The Choices We Make

Emily Goldberg
April 17, 2013
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I believe with every fiber in my being that one does not need a conversion certificate in order to be considered a “Jew by choice.” One need not convert from the Bible Belt or a Hindu ashram in order to make the choice that each one of us makes on a daily basis. Yes– each and every day we are each faced with perhaps the most challenging decision that can impact every aspect of our lives– to be Jewish today, or not.

While I endorse conversion and all who choose to enter the life-long journey that is Judaism, I believe that each and every one of us, in some way, convert eventually. Each and every one of us must undergo the process of stepping outside and inside our ever-evolving faith in order to find our own paths in. Converts who discovered Judaism as their own from a seemingly polarized lifestyle need not be placed on any higher pedestal than every other person of faith; on the contrary, we must stand on leveled ground and help carve and sharpen the paths for one another in this life-long walk.

According to Halakha in its most traditional of forms, a person is considered Jewish if his mother is Jewish. All people outside of this category must then formally convert to Judaism through a rigid and demanding process. By this model, however, we learn that there are thousands of people who meet this maternally Jewish standard, could immediately become citizens of Israel if they choose, yet remain unaffiliated from all aspects of Jewish life. There are growing statistics of people who are deemed Jewish according to Halackha but have no awareness of their faith or a desire to ever learn about it. The progressive, non-Orthodox Judaism we see and experience today is an endless cycle of people converting into and out of a faith that needs nothing more than our commitment.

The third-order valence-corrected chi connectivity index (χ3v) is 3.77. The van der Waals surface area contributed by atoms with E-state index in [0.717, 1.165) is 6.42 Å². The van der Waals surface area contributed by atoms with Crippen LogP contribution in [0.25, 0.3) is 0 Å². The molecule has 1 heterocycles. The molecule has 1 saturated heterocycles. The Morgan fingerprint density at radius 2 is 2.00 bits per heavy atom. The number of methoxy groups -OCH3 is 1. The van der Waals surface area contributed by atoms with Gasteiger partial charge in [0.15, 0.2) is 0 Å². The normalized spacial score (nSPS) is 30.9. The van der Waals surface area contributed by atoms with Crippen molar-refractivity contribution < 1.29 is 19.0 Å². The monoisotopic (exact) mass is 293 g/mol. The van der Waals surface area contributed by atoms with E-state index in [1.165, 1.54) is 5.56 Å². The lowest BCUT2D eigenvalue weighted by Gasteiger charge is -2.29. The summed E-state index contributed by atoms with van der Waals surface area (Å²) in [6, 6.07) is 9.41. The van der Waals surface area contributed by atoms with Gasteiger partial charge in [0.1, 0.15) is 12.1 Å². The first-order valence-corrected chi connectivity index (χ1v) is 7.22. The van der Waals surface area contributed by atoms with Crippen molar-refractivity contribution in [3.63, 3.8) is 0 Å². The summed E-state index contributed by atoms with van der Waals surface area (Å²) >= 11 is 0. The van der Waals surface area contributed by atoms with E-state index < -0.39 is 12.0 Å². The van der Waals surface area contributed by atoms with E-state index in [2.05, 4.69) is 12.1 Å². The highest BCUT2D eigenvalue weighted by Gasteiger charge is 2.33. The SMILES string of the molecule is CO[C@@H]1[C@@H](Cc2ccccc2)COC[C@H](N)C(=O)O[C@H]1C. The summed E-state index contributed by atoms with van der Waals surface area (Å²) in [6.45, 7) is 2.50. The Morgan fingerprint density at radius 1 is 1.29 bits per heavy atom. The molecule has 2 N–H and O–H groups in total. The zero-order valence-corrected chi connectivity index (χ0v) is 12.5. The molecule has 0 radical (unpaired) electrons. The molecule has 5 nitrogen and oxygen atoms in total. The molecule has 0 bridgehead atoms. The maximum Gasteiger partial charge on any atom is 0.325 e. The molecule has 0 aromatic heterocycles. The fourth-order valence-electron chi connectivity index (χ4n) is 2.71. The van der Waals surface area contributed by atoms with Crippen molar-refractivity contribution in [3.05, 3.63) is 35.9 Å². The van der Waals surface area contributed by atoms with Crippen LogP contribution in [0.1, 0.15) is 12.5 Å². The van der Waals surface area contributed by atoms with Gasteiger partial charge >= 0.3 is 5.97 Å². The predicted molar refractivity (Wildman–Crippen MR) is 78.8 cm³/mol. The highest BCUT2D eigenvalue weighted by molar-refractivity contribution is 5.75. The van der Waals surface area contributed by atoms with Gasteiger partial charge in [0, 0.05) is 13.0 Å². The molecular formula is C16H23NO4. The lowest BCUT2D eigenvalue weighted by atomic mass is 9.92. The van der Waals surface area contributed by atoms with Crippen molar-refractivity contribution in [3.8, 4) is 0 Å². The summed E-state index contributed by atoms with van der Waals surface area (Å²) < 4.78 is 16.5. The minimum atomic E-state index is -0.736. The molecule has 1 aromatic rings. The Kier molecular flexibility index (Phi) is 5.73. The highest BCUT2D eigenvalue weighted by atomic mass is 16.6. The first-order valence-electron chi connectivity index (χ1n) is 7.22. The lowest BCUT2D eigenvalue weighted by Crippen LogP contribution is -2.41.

In my opinion, one does not need to formally convert to a different religion in order to live outside the global Jewish community. One simply needs to abstain from a pursuing a meaningful Jewish life. In this generation, Judaism no longer needs to require Halakhic titles but rather commitment from its people. It is no longer enough to be the child of a Jewish parent. Today, tomorrow, and every day following we must commit to the faith that has upheld our ancestors through times of great havoc and despair. Every Jew, birthed or converted, must make the choice to call Judaism our own, no matter what form or practice that may be. The choice is ours every single day: to uphold the faith that has upheld our parents or leave it for others to “deal with?”

Rabbi Mordechai Kaplan in Judaism as a Civilization has shaped what the future of Judaism should look in a world where people are free to make unlimited choices. “No single Jewish activity or interest can serve for the whole of Judaism…A program of Jewish life must enable Jews to see and live Judaism steadily, organically, and completely.” The founder of Reconstructionist Judaism emphasized that Judaism is not truly about the laws and limits but rather the choices we make to rejuvenate them. “Time and again, Jews become convinced that their tradition abounds in laws, customs and beliefs which have outlived their usefulness, and which today only obstruct Jewish life and menace its survival.”

How we become Jewish is irrelevant; it is how we make Judaism relevant that will define its future that lies in our hands.

 

 

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Emily Goldberg is a freshman at Muhlenberg College in Allentown, Pennsylvania. She loves sharing her perspective on faith and religion, especially with her own growing Jewish community. She began recording her own ideas in her blog, “A Leap of Faith.” In the future, she hopes to pursue interfaith studies, social action, theology, and writing. This past summer she joined a life-long community of Jewish thinkers and leaders, The Bronfman Youth Fellowships in Israel. This year, she pursued her passion for spiritual leadership through her rabbinic internship at Romemu [www.romemu.org], her pastoral internship at St. Patrick's Cathedral and her job as a counselor at Camp Ramah Darom in Georgia. She hopes to lead a liberal and innovative Jewish community of her own someday, one where others can be inspired to pursue coexistence and positive change.

1 Comment

  1. Great article Emily. Love the fact that you are quoting the great Mordechai Kaplan. I always knew you were a reconstructionist at heart. Keep up the great work.

    Posted by
    Peter K.
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